The Washington PostDemocracy Dies in Darkness

When capitalism calls the shots on science

Private and public funding both play a role in research.

(iStock) (iStock)

What happens when Big Science meets Big Business? That’s one of the driving concerns behind so many of our social anxieties today: pharmaceutical companies overcharging for lifesaving medicine, Internet companies selling our data. The more the health-care and tech industries embed themselves in our lives, the higher these anxieties climb.

In the world of technology, it is corporations, rather than the public or our governments, that have been making most of the rules — rules that have had significant effects on our democracy, our privacy and our society. To many of us, this kind of corporate control of technology-driven social change feels new and overwhelming, and in many ways it certainly is. But capitalist enterprises have a long history of involvement in the development of science and technology, a history that shows us both the pitfalls and the benefits of such a connection.

In the late 16th and early 17th centuries, when modern science was just beginning to emerge, the most creative thinkers were often employed in the private sector. In that transitional era between the medieval and the modern, universities were not yet places of scientific innovation, and scientists and inventors such as Galileo Galilei used commerce as an on-ramp to experimental freedom. Galileo famously hawked his telescopic inventions around Italy before eventually finding a royal patron who allowed him freedom to pursue his scientific research.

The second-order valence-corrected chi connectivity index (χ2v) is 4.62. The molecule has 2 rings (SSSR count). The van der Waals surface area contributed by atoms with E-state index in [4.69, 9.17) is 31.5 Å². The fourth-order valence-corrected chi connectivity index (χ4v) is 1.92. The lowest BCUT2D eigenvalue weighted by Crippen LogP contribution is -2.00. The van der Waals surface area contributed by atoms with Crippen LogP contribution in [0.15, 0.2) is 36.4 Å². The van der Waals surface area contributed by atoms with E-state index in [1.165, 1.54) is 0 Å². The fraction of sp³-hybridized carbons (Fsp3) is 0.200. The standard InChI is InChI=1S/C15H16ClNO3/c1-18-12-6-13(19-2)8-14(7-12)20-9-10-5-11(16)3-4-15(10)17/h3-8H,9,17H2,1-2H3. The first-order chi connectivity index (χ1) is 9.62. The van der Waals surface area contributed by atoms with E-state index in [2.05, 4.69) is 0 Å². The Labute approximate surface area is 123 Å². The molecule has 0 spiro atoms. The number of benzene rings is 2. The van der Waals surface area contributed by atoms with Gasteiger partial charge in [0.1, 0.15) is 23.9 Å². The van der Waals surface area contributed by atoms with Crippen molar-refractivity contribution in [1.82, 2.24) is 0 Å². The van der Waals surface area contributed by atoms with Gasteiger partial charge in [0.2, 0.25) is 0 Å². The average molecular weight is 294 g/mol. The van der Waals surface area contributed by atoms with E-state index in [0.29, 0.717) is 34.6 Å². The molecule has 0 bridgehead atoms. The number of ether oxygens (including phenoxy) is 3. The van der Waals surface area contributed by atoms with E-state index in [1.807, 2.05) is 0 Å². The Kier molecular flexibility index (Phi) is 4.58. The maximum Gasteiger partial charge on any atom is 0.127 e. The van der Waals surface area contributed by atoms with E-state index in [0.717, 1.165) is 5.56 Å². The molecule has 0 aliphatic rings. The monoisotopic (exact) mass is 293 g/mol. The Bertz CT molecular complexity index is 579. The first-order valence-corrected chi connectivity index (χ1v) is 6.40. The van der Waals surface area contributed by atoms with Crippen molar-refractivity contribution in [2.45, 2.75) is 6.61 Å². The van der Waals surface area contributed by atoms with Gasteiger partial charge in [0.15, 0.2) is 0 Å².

In England at the time, patronage could not run through the crown because Elizabeth I did not employ philosophers or mathematicians, so English innovators generally sought private funding.

That was the case for the best scientific mind in Elizabethan England: Thomas Harriot. He never published his scientific work, so he missed out on the fame that came to his continental contemporaries, even though in many ways he was their equal. To take just a few examples: He found the law of falling motion and used a telescope to map the moon independently of Galileo; he produced a fully symbolic algebra before René Descartes; and he discovered the law of refraction before Willebrord Snellius.

One of the reasons Harriot didn’t publish early in his career was commercial secrecy. He got his first job in 1583, working as Sir Walter Raleigh’s navigational adviser, during Raleigh’s preparation for the first English trading colony in what is today the United States. Then as now, many considered international trade vital to a country’s survival, and for Elizabethan England, such trade required ships and trained sailors. When it came to the scientific research that made seafaring safer, capitalists such as Raleigh naturally wanted to protect their investment in such knowledge.

Consequently, Harriot received no public credit for being the first to provide mariners with an accurate table showing how far they needed to sail in any particular direction if they wanted to change their latitude or longitude by a given amount. He received no credit, either, for his cutting-edge tabulations of the position of the North Star and its use in calculating latitude, his advice on how to correct for the vagaries of the magnetic compass and the effect on astronomical readings of the height of a ship, as well as many other mathematically and astronomically based innovations that made sailing more accurate. (Today, many of these kinds of calculations underlie modern navigational technologies.)